|Via Crucis, Scuola Veneta – Sec. XVIII Cattedrale – Padova THIRTEENTH STATIONJesus is taken down from the Cross and given to his Mother V/. Adoramus te, Christe, et benedicimus tibi. R/. Quia per sanctam crucem tuam redemisti mundum. From the Gospel according to Matthew 27:54-55 When the centurion and those who were with him, keeping watch over Jesus, saw the earthquake and what took place, they were filled with awe, and said, �Truly this was the Son of God!� There were also many women there, looking on from afar, who had followed Jesus from Galilee, ministering to him. MEDITATION Jesus is dead. From his heart, pierced by the lance of the Roman soldier, flow blood and water: a mysterious image of the stream of the sacraments, Baptism and the Eucharist, by which the Church is constantly reborn from the opened heart of the Lord. Jesus� legs are not broken, like those of the two men crucified with him. He is thus revealed as the true Paschal lamb, not one of whose bones must be broken (cf. Es 12:46). And now, at the end of his sufferings, it is clear that, for all the dismay which filled men�s hearts, for all the power of hatred and cowardice, he was never alone. There are faithful ones who remain with him. Under the Cross stand Mary, his Mother, the sister of his Mother, Mary, Mary Magdalen and the disciple whom he loved. A wealthy man, Joseph of Arimathea, appears on the scene: a rich man is able to pass through the eye of a needle, for God has given him the grace. He buries Jesus in his own empty tomb, in a garden. At Jesus�s burial, the cemetery becomes a garden, the garden from which Adam was cast out when he abandoned the fullness of life, his Creator. The garden tomb symbolizes that the dominion of death is about to end. A member of the Sanhedrin also comes along, Nicodemus, to whom Jesus had proclaimed the mystery of rebirth by water and the Spirit. Even in the Sanhedrin, which decreed his death, there is a believer, someone who knows and recognizes Jesus after his death. In this hour of immense grief, of darkness and despair, the light of hope is mysteriously present. The hidden God continues to be the God of life, ever near. Even in the night of death, the Lord continues to be our Lord and Saviour. The Church of Jesus Christ, his new family, begins to take shape. PRAYER Lord, you descended into the darkness of death. But your body is placed in good hands and wrapped in a white shroud (Mt 27:59). Faith has not completely died; the sun has not completely set. How often does it appear that you are asleep? How easy it is for us to step back and say to ourselves: �God is dead�. In the hour of darkness, help us to know that you are still there. Do not abandon us when we are tempted to lose heart. Help us not to leave you alone. Give us the fidelity to withstand moments of confusion and a love ready to embrace you in your utter helplessness, like your Mother, who once more holds you to her breast. Help us, the poor and rich, simple and learned, to look beyond all our fears and prejudices, and to offer you our abilities, our hearts and our time, and thus to prepare a garden for the Resurrection. All: Pater noster, qui es in c�lis: sanctificetur nomen tuum; adveniat regnum tuum; fiat voluntas tua, sicut in c�lo, et in terra. Panem nostrum cotidianum da nobis hodie; et dimitte nobis debita nostra, sicut et nos dimittimus debitoribus nostris; et ne nos inducas in tentationem; sed libera nos a malo. Vidit suum dulcem Natum morientem, desolatum, cum emisit spiritum. � Copyright 2005 – Libreria Editrice Vaticana|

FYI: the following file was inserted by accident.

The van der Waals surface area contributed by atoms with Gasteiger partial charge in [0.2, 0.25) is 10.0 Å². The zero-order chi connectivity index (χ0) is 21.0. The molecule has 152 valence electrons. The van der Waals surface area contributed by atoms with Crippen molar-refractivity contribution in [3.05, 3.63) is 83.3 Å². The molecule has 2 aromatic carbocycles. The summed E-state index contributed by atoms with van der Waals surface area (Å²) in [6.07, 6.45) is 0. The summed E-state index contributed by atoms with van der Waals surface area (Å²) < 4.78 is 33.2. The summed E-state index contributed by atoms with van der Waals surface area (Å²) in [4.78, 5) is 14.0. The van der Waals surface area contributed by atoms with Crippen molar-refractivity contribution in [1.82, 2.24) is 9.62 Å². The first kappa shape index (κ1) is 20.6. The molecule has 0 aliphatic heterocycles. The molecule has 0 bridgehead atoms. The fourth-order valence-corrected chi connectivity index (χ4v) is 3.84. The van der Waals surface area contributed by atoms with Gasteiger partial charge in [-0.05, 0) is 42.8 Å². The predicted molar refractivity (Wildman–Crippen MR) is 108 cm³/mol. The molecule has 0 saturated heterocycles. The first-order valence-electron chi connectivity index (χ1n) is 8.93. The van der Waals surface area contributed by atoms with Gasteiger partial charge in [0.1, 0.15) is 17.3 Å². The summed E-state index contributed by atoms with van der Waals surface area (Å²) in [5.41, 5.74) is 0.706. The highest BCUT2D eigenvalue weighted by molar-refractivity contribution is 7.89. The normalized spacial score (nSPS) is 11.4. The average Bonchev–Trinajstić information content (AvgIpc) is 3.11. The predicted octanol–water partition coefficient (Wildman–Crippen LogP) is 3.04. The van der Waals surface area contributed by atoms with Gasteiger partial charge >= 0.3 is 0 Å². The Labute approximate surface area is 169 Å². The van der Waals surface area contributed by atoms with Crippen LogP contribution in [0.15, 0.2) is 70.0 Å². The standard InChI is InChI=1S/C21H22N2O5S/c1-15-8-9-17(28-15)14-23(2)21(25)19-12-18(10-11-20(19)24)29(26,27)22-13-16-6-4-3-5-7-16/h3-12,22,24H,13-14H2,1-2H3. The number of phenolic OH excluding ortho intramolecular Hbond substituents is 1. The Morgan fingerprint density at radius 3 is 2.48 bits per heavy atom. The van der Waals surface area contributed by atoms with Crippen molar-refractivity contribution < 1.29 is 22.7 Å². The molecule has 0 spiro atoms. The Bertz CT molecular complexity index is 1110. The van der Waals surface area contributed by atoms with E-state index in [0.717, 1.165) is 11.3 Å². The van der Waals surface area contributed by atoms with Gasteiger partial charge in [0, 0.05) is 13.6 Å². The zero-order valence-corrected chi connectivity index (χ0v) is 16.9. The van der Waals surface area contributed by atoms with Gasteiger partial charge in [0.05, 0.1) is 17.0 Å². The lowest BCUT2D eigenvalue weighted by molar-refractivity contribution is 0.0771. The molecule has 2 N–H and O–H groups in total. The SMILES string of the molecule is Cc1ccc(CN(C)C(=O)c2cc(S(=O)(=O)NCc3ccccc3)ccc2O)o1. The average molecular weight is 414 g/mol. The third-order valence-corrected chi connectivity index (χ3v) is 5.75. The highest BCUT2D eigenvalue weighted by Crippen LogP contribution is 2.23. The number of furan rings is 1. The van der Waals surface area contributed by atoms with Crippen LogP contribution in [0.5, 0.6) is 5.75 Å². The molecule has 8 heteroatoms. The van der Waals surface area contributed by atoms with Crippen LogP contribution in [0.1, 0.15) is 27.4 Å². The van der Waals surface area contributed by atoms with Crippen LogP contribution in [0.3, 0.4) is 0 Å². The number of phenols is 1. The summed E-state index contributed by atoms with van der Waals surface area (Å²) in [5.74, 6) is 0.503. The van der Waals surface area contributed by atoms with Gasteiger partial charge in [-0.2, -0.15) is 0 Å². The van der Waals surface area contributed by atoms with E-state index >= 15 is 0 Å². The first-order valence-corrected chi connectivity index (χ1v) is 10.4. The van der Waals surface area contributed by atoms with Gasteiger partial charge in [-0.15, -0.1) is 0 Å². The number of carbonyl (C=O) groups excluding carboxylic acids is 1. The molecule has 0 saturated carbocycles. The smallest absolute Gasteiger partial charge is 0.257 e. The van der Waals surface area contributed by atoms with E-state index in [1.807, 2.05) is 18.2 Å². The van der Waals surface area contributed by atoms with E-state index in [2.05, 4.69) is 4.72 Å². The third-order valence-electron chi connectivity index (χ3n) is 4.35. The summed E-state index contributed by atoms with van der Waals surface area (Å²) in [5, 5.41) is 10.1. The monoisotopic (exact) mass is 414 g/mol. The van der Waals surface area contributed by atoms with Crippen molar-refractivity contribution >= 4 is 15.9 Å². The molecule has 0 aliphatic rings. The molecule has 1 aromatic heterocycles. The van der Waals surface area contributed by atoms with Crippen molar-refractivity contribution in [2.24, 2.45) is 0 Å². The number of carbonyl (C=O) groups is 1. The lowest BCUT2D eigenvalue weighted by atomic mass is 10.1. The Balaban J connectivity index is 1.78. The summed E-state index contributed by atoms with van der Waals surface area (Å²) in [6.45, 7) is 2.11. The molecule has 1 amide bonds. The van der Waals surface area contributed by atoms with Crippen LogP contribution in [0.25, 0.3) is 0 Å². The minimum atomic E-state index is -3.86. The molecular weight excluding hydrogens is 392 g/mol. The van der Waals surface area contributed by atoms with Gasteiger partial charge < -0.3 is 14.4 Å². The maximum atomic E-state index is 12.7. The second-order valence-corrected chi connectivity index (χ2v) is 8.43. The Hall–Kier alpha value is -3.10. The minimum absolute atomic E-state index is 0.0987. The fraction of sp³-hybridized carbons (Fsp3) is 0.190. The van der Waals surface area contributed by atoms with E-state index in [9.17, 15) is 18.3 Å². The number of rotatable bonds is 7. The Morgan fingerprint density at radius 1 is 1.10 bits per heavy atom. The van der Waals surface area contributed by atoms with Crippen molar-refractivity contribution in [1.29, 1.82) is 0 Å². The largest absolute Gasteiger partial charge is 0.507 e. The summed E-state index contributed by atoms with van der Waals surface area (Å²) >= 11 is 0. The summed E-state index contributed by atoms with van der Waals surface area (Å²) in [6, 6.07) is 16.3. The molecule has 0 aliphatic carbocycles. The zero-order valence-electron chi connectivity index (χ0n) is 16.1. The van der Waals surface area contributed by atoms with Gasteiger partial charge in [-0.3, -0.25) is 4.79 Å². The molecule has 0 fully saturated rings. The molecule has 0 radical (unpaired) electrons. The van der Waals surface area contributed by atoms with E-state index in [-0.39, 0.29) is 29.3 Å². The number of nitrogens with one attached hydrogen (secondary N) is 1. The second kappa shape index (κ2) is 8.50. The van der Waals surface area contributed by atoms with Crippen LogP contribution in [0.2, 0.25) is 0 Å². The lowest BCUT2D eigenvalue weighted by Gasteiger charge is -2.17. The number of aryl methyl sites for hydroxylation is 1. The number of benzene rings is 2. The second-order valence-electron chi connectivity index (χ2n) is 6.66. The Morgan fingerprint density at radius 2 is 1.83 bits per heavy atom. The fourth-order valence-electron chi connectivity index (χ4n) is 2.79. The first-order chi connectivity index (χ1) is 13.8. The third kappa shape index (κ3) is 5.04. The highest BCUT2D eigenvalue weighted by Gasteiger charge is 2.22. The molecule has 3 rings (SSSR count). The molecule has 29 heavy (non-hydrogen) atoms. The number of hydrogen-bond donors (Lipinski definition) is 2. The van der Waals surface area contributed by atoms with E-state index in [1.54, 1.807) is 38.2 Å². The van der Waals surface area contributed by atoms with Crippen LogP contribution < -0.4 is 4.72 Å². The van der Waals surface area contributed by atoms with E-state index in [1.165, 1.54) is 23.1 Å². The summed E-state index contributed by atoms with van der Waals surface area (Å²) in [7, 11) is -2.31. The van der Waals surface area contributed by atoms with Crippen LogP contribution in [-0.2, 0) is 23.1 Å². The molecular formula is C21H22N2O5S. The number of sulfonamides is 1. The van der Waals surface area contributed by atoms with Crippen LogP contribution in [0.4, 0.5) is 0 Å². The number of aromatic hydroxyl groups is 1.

Jesus is Taken Down from the Cross – Shameless Popery
V.Adoramus te, Christe, et benedicimus tibi (We love you, Christ, and we bless you).R.
- Quia per sanctam crucem tuam redemisti mundum, tuam redemisti mundum.
- Mark 15:42-43, 46, according to Pope John Paul II And when the evening had arrived, Joseph of Arimathea, a distinguished member of the council who was likewise on a quest for the kingdom of God, went out and purchased a linen shroud, after which he carried the corpse of Jesus down from the Cross.
|Willem Key, Lamentation of Christ (16th c.)|